Bell believes a week's worth of practice prep will be enough.
"The way I train, all it's going to take for me is a few practices and some game action," Bell told ESPN in July after his failed franchise tag negotiations with the team.
Those who have been in the Steelers' locker room for the past month are genuinely curious as to how he will catch up so fast, raising questions about how to define "football shape." How Bell responds in a handful of practices will determine his readiness for the Cleveland Browns on Sept. 10.
Steelers running back Trey Williams has undergone three NFL training camps, and he knows that taking handoffs and dodging defenders with pads is difficult to simulate.
Getting hit is only a small part of the running back experience.
"Putting on the pads and putting on the helmet and being able to function and run with that -- there's a difference with putting a mouthpiece in and running in the heat and improve with the pads on," Williams said. "That's another thing you have to get used to. The weight -- that's a different deal. But the guy's a horse. Whenever they get him, I'll sure he'll be ready."
Ways to simulate football independently include wearing a weight vest (about 10 pounds) and utilizing agility drills in sand. Bell likely has done that while training in South Florida over the past month.
The Steelers will have at least four practices next week (likely one padded). Quarterback Ben Roethlisberger won't put any feat past Bell, whom he calls "an amazing football player." But he is prepared for reserve running backs James Conner, Knile Davis and Fitz Toussaint to spell Bell if necessary.
Toussaint and Davis have started games in the past, and Conner shrugged off a slow start to rush for 98 yards on 20 carries in the second preseason game against the Atlanta Falcons. This group won't be flashy, but it can lessen the burden on Bell, depending which players make the 53-man roster.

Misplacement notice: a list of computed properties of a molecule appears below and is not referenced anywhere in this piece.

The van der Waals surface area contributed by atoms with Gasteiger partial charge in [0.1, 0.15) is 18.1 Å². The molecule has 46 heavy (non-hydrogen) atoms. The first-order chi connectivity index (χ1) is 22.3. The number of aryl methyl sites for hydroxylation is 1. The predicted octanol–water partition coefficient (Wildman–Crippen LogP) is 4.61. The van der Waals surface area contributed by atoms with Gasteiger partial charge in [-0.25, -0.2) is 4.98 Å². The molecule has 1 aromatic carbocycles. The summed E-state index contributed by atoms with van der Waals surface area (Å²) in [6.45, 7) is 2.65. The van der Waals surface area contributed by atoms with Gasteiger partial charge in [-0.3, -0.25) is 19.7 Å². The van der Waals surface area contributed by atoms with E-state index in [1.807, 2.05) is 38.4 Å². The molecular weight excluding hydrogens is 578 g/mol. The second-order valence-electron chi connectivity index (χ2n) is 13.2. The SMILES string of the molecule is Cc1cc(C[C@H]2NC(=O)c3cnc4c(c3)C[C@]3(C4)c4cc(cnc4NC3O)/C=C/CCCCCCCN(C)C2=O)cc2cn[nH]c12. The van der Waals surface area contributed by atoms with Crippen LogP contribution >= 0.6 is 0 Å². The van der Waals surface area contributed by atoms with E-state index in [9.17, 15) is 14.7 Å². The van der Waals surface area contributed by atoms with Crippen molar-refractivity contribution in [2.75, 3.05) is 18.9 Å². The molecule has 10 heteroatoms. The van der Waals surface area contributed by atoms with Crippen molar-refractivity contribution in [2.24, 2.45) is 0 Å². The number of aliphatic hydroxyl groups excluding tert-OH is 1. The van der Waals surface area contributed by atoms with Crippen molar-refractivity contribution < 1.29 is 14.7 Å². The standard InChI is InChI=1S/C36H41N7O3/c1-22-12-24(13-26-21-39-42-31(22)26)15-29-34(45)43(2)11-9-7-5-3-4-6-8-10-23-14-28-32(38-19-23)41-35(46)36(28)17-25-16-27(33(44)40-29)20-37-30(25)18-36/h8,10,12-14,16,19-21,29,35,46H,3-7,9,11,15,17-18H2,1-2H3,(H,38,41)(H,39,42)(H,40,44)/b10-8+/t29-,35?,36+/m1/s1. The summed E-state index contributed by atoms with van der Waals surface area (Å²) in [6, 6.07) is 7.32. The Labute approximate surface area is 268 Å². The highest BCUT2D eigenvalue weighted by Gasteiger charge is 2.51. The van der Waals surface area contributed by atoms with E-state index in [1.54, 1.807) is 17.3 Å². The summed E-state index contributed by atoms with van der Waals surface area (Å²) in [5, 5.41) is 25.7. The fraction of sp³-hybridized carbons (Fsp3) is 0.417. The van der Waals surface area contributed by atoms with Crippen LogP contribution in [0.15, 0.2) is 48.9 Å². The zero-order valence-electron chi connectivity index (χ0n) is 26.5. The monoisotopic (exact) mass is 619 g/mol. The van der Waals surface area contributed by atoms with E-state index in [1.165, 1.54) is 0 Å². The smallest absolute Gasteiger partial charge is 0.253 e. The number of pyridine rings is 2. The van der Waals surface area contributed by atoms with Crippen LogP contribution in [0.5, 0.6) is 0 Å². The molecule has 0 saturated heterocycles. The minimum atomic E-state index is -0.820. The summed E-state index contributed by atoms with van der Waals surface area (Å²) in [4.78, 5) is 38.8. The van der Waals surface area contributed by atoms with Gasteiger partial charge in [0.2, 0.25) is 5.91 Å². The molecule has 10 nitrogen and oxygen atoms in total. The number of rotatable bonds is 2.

Fifteen to 20 carries might be a realistic start for Bell in Week 1 after four practices.
"He's a physical back. It's a violent sport. The running back position takes a beating," Roethlisberger said. "So we just have to hope the other guys are ready to go if he needs to be spelled. ... If he just comes back, I don't know if he'll be ready to play every single play like he does typically during the season. So we're going to have to have other guys ready to give him breaks."
Guard David DeCastro draws from his experience blocking for Bell as hope for expedited game prep. DeCastro and the offensive line have spent four seasons with Bell. They understand his nuances, jukes and patience. But the offense has added what Roethlisberger calls "new wrinkles," and Bell must account for that.
"Luckily we've had some time with him the past couple of years, which is nice. But you'd like to have some time [this preseason]," DeCastro said. "Hopefully we get him back and get him in stride. ... It's one of those things where you watch the film, there are a lot of things you have to go through and do as football players. Practice reps are one thing. Game reps are more important. As long as he's been working out, conditioning and wearing a weight vest, which I'm sure he has, it will be fine."
Others are simply used to Bell being a finished product and don't expect anything less.
"I'm not worried about him at all not being in football shape," center Maurkice Pouncey said. "I'm pretty sure he’ll come in here and ball out like normal, things that Le'Veon does in the pass game and the running game."